Have you ever noticed the people that the writer of Hebrews mentions as “paragons” of faith in verse 32? Most of them were hardly paragons.
Samuel, though he was a great judge and prophet, failed greatly when it came to raising his sons.
And while David was the greatest king in Israel’s history, he stumbled badly twice, once in his sin with Bathsheba, and once in counting his fighting men out of his pride.
Yet at least for the most part, these were good and faithful men.
Most people when they think about Gideon only think about his triumph over the Midianites. But after that, his actions were hardly stellar. He took vengeance on two cities that refused to help him in his fight against the Midianites. Then, although he refused kingship, he nevertheless started to act like one taking multiple wives, and even naming his son Abimelech which means, “My father is king.”
More, he made a golden ephod which was usually a garment that priests used for consulting God. So it almost looks like he was trying to take on that duty as well. Worse, the people started to worship that ephod and it became a snare to him and his family.
Barak? He refused to go to war against Israel’s oppressors unless Deborah the prophetess went with him.
Samson? Sure he brought a measure of deliverance to the Israelites from the Philistines. But he broke all his Nazirite vows in the process, drinking wine, touching dead carcasses, and allowing his hair to be cut. More, he was sexually immoral and vindictive. The fact that he delivered the Israelites seemed more incidental than intentional on his part.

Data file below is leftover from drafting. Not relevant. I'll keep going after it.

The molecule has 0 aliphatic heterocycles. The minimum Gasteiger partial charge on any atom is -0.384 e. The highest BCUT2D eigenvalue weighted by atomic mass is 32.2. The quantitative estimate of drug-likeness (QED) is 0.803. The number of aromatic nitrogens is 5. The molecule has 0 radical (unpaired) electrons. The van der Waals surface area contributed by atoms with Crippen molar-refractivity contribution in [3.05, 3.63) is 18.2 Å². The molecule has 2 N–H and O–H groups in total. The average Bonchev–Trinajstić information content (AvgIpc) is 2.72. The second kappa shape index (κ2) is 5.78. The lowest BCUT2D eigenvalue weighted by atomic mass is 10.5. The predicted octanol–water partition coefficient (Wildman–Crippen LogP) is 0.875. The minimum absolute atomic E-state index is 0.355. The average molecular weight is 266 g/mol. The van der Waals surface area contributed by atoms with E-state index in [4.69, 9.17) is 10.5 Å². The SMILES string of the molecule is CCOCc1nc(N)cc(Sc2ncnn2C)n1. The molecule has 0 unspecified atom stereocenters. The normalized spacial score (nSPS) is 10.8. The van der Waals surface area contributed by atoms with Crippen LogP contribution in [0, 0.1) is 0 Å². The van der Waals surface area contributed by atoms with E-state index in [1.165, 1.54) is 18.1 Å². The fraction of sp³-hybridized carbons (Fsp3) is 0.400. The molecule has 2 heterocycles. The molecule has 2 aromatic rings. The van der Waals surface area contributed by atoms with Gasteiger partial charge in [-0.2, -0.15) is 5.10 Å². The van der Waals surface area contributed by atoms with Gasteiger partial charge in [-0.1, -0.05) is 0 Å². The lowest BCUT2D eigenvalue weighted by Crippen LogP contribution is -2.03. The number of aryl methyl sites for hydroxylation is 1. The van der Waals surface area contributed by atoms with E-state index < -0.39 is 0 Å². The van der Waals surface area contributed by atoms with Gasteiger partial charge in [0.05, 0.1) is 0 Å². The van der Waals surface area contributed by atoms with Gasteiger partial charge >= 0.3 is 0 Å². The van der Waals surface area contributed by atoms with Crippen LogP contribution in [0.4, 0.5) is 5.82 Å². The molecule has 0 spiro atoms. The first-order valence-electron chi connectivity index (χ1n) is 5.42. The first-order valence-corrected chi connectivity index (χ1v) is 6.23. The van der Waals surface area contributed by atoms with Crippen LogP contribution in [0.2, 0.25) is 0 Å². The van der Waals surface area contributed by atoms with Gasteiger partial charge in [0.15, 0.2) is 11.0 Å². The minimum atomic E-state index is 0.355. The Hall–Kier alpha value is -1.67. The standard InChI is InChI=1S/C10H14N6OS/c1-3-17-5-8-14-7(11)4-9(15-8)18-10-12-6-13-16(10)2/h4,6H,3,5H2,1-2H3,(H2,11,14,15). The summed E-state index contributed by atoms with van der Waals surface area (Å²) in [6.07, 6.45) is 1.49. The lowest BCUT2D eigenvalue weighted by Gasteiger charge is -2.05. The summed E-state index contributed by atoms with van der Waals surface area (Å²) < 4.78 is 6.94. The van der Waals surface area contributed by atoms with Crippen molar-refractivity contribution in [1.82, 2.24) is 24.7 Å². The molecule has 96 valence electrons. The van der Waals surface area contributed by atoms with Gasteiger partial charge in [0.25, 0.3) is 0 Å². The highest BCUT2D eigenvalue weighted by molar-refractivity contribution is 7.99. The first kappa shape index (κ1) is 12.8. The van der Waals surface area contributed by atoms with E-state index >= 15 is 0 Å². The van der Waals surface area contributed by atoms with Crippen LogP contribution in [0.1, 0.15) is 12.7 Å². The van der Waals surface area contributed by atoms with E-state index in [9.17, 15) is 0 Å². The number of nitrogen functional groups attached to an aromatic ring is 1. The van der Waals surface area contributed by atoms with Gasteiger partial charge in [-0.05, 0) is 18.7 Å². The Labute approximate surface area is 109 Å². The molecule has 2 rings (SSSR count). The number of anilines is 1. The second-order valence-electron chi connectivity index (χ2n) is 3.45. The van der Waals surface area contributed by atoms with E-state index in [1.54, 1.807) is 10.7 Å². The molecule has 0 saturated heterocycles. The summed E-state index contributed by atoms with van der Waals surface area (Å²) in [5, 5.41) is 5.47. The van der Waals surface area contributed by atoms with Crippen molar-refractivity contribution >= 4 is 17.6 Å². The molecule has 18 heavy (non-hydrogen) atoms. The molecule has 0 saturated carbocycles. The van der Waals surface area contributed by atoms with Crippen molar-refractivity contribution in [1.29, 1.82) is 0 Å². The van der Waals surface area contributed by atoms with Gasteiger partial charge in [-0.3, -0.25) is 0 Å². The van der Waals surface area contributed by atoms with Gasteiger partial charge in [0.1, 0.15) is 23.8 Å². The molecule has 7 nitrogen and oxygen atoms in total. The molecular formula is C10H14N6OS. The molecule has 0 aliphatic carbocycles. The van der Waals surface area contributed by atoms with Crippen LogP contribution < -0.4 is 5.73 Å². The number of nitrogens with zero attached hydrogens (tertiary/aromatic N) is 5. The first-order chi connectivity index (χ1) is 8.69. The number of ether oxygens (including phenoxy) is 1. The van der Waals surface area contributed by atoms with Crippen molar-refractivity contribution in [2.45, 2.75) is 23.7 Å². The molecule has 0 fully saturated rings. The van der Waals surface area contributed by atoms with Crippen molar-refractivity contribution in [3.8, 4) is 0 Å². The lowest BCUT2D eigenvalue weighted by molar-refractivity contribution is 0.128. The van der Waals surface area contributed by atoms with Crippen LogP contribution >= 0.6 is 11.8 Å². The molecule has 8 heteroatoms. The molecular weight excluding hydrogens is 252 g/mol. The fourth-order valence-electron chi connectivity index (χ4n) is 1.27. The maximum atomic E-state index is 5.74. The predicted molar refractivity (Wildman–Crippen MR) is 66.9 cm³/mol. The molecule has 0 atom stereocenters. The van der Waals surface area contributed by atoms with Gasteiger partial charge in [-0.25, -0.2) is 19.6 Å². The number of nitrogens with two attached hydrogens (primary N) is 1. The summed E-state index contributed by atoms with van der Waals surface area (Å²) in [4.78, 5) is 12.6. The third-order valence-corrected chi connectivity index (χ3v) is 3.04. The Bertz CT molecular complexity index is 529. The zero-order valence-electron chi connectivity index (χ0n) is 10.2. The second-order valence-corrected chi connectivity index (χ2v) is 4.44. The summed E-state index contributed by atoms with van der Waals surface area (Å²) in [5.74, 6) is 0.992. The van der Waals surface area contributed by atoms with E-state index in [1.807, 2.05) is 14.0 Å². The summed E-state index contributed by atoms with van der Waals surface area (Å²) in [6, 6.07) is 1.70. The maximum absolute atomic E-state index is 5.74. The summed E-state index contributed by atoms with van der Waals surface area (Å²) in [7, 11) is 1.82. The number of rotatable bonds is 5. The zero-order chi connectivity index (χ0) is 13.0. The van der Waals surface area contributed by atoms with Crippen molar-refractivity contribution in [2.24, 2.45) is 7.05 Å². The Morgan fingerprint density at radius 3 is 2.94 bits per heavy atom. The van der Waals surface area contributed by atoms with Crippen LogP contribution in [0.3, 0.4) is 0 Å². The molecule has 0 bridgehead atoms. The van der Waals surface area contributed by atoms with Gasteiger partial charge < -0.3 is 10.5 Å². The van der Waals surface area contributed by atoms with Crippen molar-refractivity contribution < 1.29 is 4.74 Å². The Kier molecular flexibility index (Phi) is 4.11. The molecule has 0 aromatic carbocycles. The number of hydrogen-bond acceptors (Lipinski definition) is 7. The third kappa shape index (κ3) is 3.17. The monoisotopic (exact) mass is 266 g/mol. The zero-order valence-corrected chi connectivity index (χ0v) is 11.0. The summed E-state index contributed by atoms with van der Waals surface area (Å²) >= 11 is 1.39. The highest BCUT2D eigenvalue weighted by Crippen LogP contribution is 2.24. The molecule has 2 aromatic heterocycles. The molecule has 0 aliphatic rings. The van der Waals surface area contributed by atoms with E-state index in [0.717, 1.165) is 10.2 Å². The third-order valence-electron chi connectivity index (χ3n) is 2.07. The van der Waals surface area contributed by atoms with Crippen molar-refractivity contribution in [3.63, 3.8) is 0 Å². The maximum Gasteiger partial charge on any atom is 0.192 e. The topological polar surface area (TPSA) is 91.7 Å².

Jephthah? By a foolish vow he made, he either unintentionally was forced to put his daughter into the service of the Lord, never to marry or have children, or he actually sacrificed his daughter on an altar, completely contrary to the commands of God.
Why in the world, are these latter 4 mentioned as paragons of faith?
Maybe for the simple reason that they are not paragons.
They were ordinary sinners just like us. They did many awful things. But when they actually did put their trust in God, they did awesome things.
What can we learn from them? God can use you to do great things if you’ll just trust in him day to day.
But when you fail to do so, you are also capable of doing horrific things.
How people will look at you at the end of your life will greatly depend on how you live. Will you consistently, day in and day out, put your trust in God? Then people will look at you as they do with Daniel and his friends. As men that shut the mouths of lions and quenched the fury of the flames.
But if you are one day trusting him, and one day living for yourself, you’ll find yourself with the legacy of a Samson or Gideon. People who accomplished great things when trusting God, but making an utter of mess of things when they didn’t.
Which will you choose?